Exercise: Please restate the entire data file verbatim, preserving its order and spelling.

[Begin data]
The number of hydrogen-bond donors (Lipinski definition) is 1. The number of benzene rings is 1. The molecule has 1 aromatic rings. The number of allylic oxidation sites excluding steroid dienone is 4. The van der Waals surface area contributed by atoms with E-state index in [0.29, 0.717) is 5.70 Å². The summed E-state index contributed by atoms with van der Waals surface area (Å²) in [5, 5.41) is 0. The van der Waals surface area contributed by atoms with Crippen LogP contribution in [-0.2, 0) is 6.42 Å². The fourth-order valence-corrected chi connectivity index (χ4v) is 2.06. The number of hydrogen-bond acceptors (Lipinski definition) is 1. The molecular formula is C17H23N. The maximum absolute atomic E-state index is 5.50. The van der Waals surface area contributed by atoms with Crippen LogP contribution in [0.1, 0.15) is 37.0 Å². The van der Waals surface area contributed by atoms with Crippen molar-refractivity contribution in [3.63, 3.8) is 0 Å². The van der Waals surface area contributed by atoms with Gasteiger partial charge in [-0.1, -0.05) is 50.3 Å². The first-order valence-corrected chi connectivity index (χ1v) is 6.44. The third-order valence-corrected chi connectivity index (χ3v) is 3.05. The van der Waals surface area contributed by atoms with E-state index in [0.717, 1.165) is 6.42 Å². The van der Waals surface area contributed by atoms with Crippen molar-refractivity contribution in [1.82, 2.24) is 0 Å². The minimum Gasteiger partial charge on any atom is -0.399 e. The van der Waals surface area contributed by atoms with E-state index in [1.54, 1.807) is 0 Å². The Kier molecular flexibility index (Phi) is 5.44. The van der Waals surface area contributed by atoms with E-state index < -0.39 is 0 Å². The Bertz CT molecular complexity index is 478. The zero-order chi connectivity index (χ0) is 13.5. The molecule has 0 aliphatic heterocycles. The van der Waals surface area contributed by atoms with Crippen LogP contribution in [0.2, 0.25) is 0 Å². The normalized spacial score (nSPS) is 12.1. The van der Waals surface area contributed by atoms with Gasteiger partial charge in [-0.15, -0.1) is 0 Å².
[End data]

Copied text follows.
The number of hydrogen-bond donors (Lipinski definition) is 1. The number of benzene rings is 1. The molecule has 1 aromatic rings. The number of allylic oxidation sites excluding steroid dienone is 4. The van der Waals surface area contributed by atoms with E-state index in [0.29, 0.717) is 5.70 Å². The summed E-state index contributed by atoms with van der Waals surface area (Å²) in [5, 5.41) is 0. The van der Waals surface area contributed by atoms with Crippen LogP contribution in [-0.2, 0) is 6.42 Å². The fourth-order valence-corrected chi connectivity index (χ4v) is 2.06. The number of hydrogen-bond acceptors (Lipinski definition) is 1. The molecular formula is C17H23N. The maximum absolute atomic E-state index is 5.50. The van der Waals surface area contributed by atoms with Crippen LogP contribution in [0.1, 0.15) is 37.0 Å². The van der Waals surface area contributed by atoms with Crippen molar-refractivity contribution in [3.63, 3.8) is 0 Å². The van der Waals surface area contributed by atoms with Gasteiger partial charge in [-0.1, -0.05) is 50.3 Å². The first-order valence-corrected chi connectivity index (χ1v) is 6.44. The third-order valence-corrected chi connectivity index (χ3v) is 3.05. The van der Waals surface area contributed by atoms with E-state index in [0.717, 1.165) is 6.42 Å². The van der Waals surface area contributed by atoms with Crippen molar-refractivity contribution in [1.82, 2.24) is 0 Å². The minimum Gasteiger partial charge on any atom is -0.399 e. The van der Waals surface area contributed by atoms with E-state index in [1.54, 1.807) is 0 Å². The Kier molecular flexibility index (Phi) is 5.44. The van der Waals surface area contributed by atoms with E-state index < -0.39 is 0 Å². The Bertz CT molecular complexity index is 478. The zero-order chi connectivity index (χ0) is 13.5. The molecule has 0 aliphatic heterocycles. The van der Waals surface area contributed by atoms with Crippen LogP contribution in [0.2, 0.25) is 0 Å². The normalized spacial score (nSPS) is 12.1. The van der Waals surface area contributed by atoms with Gasteiger partial charge in [-0.15, -0.1) is 0 Å².